NSW Premier Morris Iemma is facing war on two fronts – the labour and trade union movement is rallying against his plans to privatise the power industry while councils are drawing up battle plans to oppose sweeping changes to planning laws.

The town hall revolt has serious implications for the Labor Party because local government elections in September are threatening to become a referendum on the wildly unpopular Planning Minister, Frank Sartor, the former lord mayor of Sydney.

On 27 November last year, with the result of the federal election dominating the media, Sartor issued a document called “Improving the NSW planning system” and called for a public discussion on its 90 recommendations for change.

Today (8 February) is the deadline for submissions. What annoyed councillors, planners and community groups was that the discussion period coincided with Christmas and New Year when council meetings aren’t usually held and school holidays when many stakeholders are away. They suspected the timing was deliberate and the NSW Local Government and Shires Association asked for an extension. Naturally, it was refused and Sartor will present his legislation in the next few weeks and try to have it railroaded through parliament by mid-year.

While the state’s rich and influential developers will be cheering the new planning regime, the LGSA has deep misgivings.

“The package of proposed reforms will not reduce ‘red tape’ but rather increase the amount of regulation and regulatory bodies,” the association said.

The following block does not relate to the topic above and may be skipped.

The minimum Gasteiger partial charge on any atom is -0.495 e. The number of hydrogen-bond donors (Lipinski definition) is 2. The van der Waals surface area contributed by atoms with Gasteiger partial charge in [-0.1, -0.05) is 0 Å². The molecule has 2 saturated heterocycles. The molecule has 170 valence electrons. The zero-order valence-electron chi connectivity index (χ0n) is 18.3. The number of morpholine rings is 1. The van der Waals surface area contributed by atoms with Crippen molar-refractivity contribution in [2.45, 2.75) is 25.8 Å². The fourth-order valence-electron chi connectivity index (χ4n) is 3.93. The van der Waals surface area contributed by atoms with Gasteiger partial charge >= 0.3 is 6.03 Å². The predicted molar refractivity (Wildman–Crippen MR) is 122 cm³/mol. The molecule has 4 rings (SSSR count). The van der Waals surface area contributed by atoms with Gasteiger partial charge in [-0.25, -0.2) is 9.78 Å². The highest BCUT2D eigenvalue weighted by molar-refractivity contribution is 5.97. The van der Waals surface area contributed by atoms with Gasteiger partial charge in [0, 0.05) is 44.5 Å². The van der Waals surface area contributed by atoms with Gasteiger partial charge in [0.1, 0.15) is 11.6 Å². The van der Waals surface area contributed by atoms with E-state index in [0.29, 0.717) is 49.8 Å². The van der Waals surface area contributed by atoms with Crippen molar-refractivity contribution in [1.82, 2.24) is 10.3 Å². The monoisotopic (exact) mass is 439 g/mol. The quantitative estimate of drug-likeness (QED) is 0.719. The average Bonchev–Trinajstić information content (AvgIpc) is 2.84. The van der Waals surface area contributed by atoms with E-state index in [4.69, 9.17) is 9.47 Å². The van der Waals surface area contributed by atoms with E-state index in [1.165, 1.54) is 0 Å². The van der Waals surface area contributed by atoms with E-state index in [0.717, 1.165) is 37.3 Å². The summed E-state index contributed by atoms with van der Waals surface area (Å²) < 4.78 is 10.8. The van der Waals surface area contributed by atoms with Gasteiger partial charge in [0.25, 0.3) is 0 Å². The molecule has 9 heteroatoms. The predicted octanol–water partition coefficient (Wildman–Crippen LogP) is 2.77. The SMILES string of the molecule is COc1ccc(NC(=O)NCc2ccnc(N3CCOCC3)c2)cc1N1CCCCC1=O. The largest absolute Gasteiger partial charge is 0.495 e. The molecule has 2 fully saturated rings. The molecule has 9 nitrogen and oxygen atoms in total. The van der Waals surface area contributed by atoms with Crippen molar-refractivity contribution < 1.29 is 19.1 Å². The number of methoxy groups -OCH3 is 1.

“This not only adds to the complexity of the planning process but it is also costly for councils and confusing for applicants.”

Among the new instruments proposed by Sartor to streamline the planning process are joint regional planning panels, predictably to be known as JRPPs, and independent hearing and assessment panels, IHAPs. There will also be a stable of planning arbitrators, handpicked by Sartor, to settle disputes over developments worth less than $1 million and greater use of private certifiers to replace local planning officers in granting approval to home renovations, extensions, swimming pools, garages etc.

The whole purpose is to reduce the role of councils which have been demonized by artful and sustained leaks to Sydney’s Daily Telegraph and to gullible hacks on local newspapers. But Sartor’s most controversial change involves developer levies, known as Section 94 contributions. Under his new arrangements, the levies won’t go to local councils for important community projects such as parks, sports grounds, swimming pools, libraries and cultural venues, but to the coffers of the NSW Treasury.

Developers have complained long and loud that the levies are too high and they resent giving money to councils which then use it to finance schemes which they regard as “useless” or “a waste of money”.

The levy grab — it amounts to about $500 million a year — is being driven by Treasurer Michael Costa who has an obsession with snaffling any spare cash that is on the table. He and Sartor appear to have a feverish objection to councils, especially non-Labor ones, having discretionary spending power over these community service funds.

Amazingly, Sartor’s draconian changes to the Environmental Planning and Assessment Act 1979 have not yet been approved by Cabinet, nor have they been debated by the ALP Caucus.

With Labor-controlled councils urging local MPs to oppose the legislation – or face hostile council campaigning at the next state election – the controversy over Sartor’s proposed legislation is not over yet. What will remain intact – the Bill or the Minister?

Peter Fray

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